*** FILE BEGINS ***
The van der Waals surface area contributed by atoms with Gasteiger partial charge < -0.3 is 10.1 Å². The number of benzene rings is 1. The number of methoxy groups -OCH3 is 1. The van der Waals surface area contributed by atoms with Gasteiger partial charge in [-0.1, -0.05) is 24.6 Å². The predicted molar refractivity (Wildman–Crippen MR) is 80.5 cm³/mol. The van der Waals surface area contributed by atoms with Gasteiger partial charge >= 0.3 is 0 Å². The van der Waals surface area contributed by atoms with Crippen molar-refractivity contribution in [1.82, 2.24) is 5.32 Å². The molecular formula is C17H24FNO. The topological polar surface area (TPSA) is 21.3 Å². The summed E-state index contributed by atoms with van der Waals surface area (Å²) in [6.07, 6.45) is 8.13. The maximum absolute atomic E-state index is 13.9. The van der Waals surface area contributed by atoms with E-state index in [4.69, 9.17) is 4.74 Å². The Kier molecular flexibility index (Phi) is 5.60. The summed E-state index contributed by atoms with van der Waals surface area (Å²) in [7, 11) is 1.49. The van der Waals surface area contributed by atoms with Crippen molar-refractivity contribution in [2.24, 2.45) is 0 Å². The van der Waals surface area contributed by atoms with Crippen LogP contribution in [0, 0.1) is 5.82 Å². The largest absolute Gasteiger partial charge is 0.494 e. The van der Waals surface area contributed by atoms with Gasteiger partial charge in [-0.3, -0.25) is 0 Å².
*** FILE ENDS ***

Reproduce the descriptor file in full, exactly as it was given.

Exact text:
The van der Waals surface area contributed by atoms with Gasteiger partial charge < -0.3 is 10.1 Å². The number of benzene rings is 1. The number of methoxy groups -OCH3 is 1. The van der Waals surface area contributed by atoms with Gasteiger partial charge in [-0.1, -0.05) is 24.6 Å². The predicted molar refractivity (Wildman–Crippen MR) is 80.5 cm³/mol. The van der Waals surface area contributed by atoms with Gasteiger partial charge >= 0.3 is 0 Å². The van der Waals surface area contributed by atoms with Crippen molar-refractivity contribution in [1.82, 2.24) is 5.32 Å². The molecular formula is C17H24FNO. The topological polar surface area (TPSA) is 21.3 Å². The summed E-state index contributed by atoms with van der Waals surface area (Å²) in [6.07, 6.45) is 8.13. The maximum absolute atomic E-state index is 13.9. The van der Waals surface area contributed by atoms with E-state index in [4.69, 9.17) is 4.74 Å². The Kier molecular flexibility index (Phi) is 5.60. The summed E-state index contributed by atoms with van der Waals surface area (Å²) in [7, 11) is 1.49. The van der Waals surface area contributed by atoms with Crippen molar-refractivity contribution in [2.24, 2.45) is 0 Å². The van der Waals surface area contributed by atoms with Crippen LogP contribution in [0, 0.1) is 5.82 Å². The largest absolute Gasteiger partial charge is 0.494 e. The van der Waals surface area contributed by atoms with Gasteiger partial charge in [-0.3, -0.25) is 0 Å².